A family business has hit more than one million sales a year and seen turnover soar as bored Brits spent the past year - getting stuck into jigsaws.

David Wavre worked in publishing before launching A Great Read in 2007, after being inspired by book clubs and growth in e-commerce.

At first it sold books, but as the pandemic struck, the company diversified by selling board games, jigsaw puzzles and colouring books for children and adults.

The Westbury firm increased its range of children’s educational books to support home-schooling.

And in the face of online behemoths that dominate the market A Great Read has seen its website turnover rise by 139 per cent.

David said: “Like everyone else, we didn’t know what would happen when lockdown hit and whether we would have to stop operating. But online retailers could continue and with people needing entertainment, orders more than doubled in a week. We saw huge website growth and it helped us enormously.

“With this came various expenses. We needed to hire more staff and have doubled our warehouse size, but we also had to improve the technology. We needed new servers and increased our defence against online threats.

“At one stage, shortly after improving our computer system, we had 200 orders in five minutes. This is something that we would have struggled to cope with before.”

A Great Read also recorded a spike in customers buying cooking books to bring Mediterranean and Asian holiday cuisines to their own dinner table. Demand for domestic travel books has also risen.

David added: “We have also seen an increase in sales of books on psychology, economics and psychotherapy, along with people buying books about the pandemic.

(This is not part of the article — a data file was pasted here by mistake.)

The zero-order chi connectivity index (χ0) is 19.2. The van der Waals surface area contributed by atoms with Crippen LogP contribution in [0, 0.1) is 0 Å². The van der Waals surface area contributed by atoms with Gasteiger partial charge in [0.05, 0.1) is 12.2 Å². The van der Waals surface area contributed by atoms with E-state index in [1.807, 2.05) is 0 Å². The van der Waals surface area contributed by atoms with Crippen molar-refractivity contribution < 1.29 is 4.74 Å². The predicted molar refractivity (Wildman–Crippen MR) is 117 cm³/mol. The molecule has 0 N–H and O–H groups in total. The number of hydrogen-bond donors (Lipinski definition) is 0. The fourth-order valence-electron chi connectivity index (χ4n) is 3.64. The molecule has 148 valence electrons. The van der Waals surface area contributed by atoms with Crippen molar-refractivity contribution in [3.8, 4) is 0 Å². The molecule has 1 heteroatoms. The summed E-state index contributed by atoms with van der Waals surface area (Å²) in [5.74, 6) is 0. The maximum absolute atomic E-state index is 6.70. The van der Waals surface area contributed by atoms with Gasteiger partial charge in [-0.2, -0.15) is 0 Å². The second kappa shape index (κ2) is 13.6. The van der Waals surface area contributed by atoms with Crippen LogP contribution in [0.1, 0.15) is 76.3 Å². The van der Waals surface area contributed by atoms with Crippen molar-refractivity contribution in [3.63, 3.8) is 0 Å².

“We have expanded our offering and we’ve seen huge interest in jigsaws for adults. After watching all the box sets, they’re looking for something new to keep them entertained and they’re buying 2,000 and 5,000 piece jigsaws.”

To deal with the growth, the firm, which employs 25 people, took over a large vacant warehouse next door increasing capacity to almost 30,000 sq ft.

But there have been challenges. Due to increased freight charges caused by Covid and new regulations on exporting to Europe, it has almost entirely stopped selling outside the UK.

In 2020, the company saw its turnover increase from £4.5m to £7m and despite the impact on overseas sales, the hope is for a similar figure next year - or £10 if overseas costs fall.

Its success has been highlighted bySME loan platform Funding Circle. David used it to access a Recovery Loan Scheme loan towards improving the firm's premises, expanding marketing and increasing staff numbers.

Lisa Jacobs, Funding Circle’s UK managing director, said: “Like many small businesses, David and his team at A Great Read have demonstrated their resilience and ability to adapt to the challenges of the last eighteen months.

“It’s exciting to see their plans to expand and grow. We’re pleased to have helped them access the finance they needed to invest in their future.”